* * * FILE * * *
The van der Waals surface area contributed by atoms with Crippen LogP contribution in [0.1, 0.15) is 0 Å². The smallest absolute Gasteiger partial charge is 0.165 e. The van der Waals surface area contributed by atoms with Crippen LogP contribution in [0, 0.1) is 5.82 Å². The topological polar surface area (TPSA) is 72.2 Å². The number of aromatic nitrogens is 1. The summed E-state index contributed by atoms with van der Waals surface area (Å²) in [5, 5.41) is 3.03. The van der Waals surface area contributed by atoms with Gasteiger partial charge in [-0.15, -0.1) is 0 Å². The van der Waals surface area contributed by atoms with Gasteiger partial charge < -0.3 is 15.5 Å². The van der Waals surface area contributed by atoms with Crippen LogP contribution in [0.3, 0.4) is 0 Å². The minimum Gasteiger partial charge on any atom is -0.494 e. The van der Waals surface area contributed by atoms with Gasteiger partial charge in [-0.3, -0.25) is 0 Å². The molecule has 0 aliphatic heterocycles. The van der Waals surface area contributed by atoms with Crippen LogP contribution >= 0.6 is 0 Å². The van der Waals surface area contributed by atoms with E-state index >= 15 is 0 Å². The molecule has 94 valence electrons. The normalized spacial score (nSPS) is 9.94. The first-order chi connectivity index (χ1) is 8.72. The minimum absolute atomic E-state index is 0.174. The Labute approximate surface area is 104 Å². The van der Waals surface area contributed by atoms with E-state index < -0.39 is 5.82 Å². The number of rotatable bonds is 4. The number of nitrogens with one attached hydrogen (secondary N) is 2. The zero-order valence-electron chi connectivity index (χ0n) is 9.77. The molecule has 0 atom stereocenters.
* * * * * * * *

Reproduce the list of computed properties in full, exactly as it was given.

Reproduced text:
The van der Waals surface area contributed by atoms with Crippen LogP contribution in [0.1, 0.15) is 0 Å². The smallest absolute Gasteiger partial charge is 0.165 e. The van der Waals surface area contributed by atoms with Crippen LogP contribution in [0, 0.1) is 5.82 Å². The topological polar surface area (TPSA) is 72.2 Å². The number of aromatic nitrogens is 1. The summed E-state index contributed by atoms with van der Waals surface area (Å²) in [5, 5.41) is 3.03. The van der Waals surface area contributed by atoms with Gasteiger partial charge in [-0.15, -0.1) is 0 Å². The van der Waals surface area contributed by atoms with Gasteiger partial charge < -0.3 is 15.5 Å². The van der Waals surface area contributed by atoms with Crippen LogP contribution in [0.3, 0.4) is 0 Å². The minimum Gasteiger partial charge on any atom is -0.494 e. The van der Waals surface area contributed by atoms with Gasteiger partial charge in [-0.3, -0.25) is 0 Å². The molecule has 0 aliphatic heterocycles. The van der Waals surface area contributed by atoms with Crippen LogP contribution >= 0.6 is 0 Å². The van der Waals surface area contributed by atoms with E-state index >= 15 is 0 Å². The molecule has 94 valence electrons. The normalized spacial score (nSPS) is 9.94. The first-order chi connectivity index (χ1) is 8.72. The minimum absolute atomic E-state index is 0.174. The Labute approximate surface area is 104 Å². The van der Waals surface area contributed by atoms with E-state index < -0.39 is 5.82 Å². The number of rotatable bonds is 4. The number of nitrogens with one attached hydrogen (secondary N) is 2. The zero-order valence-electron chi connectivity index (χ0n) is 9.77. The molecule has 0 atom stereocenters.